"It's just nice to get the social aspect. It's nice to have families come back in, especially this time of year," he said. "We have the store all decorated. You hope the kids can come in and enjoy that, right?"

A month without seeing grandchildren

Molly Nogasak was relieved to hear the containment order was lifted and cases were at zero. The Tuktoyaktuk elder said she went more than a month without seeing her grandchildren.

"They were even counting the days," she said.

Nogasak made sure to keep in touch with family and friends in the community throughout the lockdown.

"We still talked to each other by the phone, just to make sure they're okay and if they needed anything from the stores or anything," she said.

Earlier this week, Nogasak finally had her grandchildren over.

"Two of them camped over the other evening," she said. "That's what they always wanted to do — they wanted to camp over — when they phoned me."

Still, the pandemic is not far from residents' minds. Nogasak said she hoped people continued to take precautions, as the Omicron variant spreads across the country.

With students attending school online during Tuktoyaktuk's nearly month-long lockdown, Mangilaluk School became an isolation centre. (Mackenzie Scott/CBC )

Students returned to school Dec. 13 for the first in-person classes in over a month.

Through much of the lockdown, Mangilaluk School was used as an isolation centre.

In a note on Dec. 9, Devin Roberts, Beaufort Delta Educational Division Council superintendent, informed parents and guardians that the school had "undergone a deep cleaning by our hardworking custodial team" to prepare for students.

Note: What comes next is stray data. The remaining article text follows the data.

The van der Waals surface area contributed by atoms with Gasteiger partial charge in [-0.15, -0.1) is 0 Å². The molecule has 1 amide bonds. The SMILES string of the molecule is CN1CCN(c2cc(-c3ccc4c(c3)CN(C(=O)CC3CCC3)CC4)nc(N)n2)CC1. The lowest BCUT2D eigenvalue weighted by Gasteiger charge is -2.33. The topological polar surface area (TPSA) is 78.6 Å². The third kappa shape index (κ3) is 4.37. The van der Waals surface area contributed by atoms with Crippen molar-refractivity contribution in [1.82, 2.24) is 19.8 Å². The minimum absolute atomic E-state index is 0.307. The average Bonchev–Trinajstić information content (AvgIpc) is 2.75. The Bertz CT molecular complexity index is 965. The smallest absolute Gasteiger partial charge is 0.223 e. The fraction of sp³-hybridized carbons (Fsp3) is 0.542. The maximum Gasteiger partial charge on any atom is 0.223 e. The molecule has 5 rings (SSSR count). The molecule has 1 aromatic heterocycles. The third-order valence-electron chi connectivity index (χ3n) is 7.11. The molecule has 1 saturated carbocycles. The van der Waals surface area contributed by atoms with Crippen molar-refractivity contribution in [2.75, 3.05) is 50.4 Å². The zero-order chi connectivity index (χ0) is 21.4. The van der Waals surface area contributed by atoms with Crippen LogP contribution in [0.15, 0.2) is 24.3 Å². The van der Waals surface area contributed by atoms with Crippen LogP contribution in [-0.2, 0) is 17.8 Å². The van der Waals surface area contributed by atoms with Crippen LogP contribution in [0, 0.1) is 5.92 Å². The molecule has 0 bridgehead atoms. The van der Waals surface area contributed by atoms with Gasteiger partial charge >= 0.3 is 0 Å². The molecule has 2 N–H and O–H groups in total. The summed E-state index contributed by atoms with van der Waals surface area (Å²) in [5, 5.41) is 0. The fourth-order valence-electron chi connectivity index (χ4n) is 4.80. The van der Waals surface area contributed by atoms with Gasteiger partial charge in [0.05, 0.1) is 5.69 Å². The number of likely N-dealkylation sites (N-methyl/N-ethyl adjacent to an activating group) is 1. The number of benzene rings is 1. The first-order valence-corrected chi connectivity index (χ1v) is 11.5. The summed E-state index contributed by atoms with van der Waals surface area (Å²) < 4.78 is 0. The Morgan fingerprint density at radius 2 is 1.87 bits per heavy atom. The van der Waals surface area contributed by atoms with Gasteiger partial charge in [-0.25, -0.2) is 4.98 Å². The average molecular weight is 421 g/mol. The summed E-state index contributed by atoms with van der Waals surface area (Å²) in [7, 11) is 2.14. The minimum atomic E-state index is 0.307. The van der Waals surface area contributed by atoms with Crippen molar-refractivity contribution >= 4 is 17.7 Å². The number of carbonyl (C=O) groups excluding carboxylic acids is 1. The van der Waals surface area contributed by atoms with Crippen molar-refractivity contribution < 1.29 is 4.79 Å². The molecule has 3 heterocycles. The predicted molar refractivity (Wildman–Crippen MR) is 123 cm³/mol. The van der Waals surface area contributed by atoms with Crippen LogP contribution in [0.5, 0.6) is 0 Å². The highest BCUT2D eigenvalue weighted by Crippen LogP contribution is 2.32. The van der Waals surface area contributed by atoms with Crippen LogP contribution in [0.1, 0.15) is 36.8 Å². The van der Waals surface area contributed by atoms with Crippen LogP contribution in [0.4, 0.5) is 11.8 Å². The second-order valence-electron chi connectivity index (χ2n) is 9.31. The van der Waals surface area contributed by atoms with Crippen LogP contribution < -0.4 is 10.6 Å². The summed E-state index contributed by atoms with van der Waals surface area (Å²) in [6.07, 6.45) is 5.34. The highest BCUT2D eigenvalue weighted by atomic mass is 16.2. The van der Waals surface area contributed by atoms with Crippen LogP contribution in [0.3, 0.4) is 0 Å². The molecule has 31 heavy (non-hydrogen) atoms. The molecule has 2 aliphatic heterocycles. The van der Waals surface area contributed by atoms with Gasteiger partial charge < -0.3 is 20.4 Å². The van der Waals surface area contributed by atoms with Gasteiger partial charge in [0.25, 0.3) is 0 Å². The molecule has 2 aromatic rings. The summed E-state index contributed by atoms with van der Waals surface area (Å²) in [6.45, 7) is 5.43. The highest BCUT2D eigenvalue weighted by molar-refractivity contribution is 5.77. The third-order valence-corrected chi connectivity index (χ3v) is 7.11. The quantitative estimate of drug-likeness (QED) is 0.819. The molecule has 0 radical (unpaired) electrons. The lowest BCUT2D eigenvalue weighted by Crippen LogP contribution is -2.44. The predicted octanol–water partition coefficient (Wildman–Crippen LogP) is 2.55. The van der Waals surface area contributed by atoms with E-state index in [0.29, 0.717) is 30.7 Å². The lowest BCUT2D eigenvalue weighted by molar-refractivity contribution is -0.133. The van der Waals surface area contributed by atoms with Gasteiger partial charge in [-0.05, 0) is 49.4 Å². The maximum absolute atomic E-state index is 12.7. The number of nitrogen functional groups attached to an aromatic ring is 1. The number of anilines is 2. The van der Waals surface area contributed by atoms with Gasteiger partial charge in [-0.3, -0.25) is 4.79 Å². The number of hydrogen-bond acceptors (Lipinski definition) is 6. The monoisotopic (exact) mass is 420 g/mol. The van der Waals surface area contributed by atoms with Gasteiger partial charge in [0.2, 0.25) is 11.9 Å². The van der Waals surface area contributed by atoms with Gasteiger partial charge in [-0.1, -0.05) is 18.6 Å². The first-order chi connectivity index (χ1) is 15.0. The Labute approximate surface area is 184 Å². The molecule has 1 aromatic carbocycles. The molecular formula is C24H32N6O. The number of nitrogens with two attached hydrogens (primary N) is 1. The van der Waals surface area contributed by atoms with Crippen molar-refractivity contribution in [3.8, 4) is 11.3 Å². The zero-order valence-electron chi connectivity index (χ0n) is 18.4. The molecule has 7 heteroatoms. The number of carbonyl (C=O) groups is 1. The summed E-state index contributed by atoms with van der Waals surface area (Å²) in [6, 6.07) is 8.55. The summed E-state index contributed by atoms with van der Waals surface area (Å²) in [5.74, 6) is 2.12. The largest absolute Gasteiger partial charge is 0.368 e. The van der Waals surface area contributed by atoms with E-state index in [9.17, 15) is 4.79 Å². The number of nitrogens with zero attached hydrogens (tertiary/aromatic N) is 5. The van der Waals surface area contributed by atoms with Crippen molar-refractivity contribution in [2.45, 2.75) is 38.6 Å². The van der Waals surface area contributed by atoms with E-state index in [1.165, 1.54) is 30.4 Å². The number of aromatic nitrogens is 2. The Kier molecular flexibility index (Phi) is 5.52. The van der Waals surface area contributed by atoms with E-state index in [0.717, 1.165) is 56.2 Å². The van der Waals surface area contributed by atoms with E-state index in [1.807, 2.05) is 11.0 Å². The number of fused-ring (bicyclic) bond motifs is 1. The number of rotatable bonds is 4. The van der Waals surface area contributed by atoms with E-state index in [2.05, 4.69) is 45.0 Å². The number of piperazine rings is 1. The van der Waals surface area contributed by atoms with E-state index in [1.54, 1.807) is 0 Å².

Public celebration in limbo

Elias, who was re-elected mayor on Monday, said the hamlet had applied for an exemption with the OCPHO to host a 200-person event at Kitti Hall that would recognize the community's volunteers, as well as celebrate Tuktoyaktuk coming through its COVID-19 outbreak.

The event would have included a feast, as well as dancing and musical performances. But the application was denied on Wednesday.

The N.W.T. has had territory-wide restrictions of 25 people indoors and 50 people outdoors for non-essential gatherings in place since Oct. 21.

"We felt that we could do it in a safe manner with people being double-vaccinated and boosters and all that stuff," Elias said. "It is what it is, I guess."

Elias said the hamlet would re-apply for a 100-person event for double-vaccinated residents, although food would have to packed up and handed out.

"I've been kind of saying this for a while that there's a storm brewing for the mental health part of this whole thing. Especially with our people, because of our culture and how we gather as Inuvialuit, and then living way up north in a small community," he said.

"It's hard on everybody — especially the kids that had to stay in because we had a containment order in place."

With files from Liny Lamberink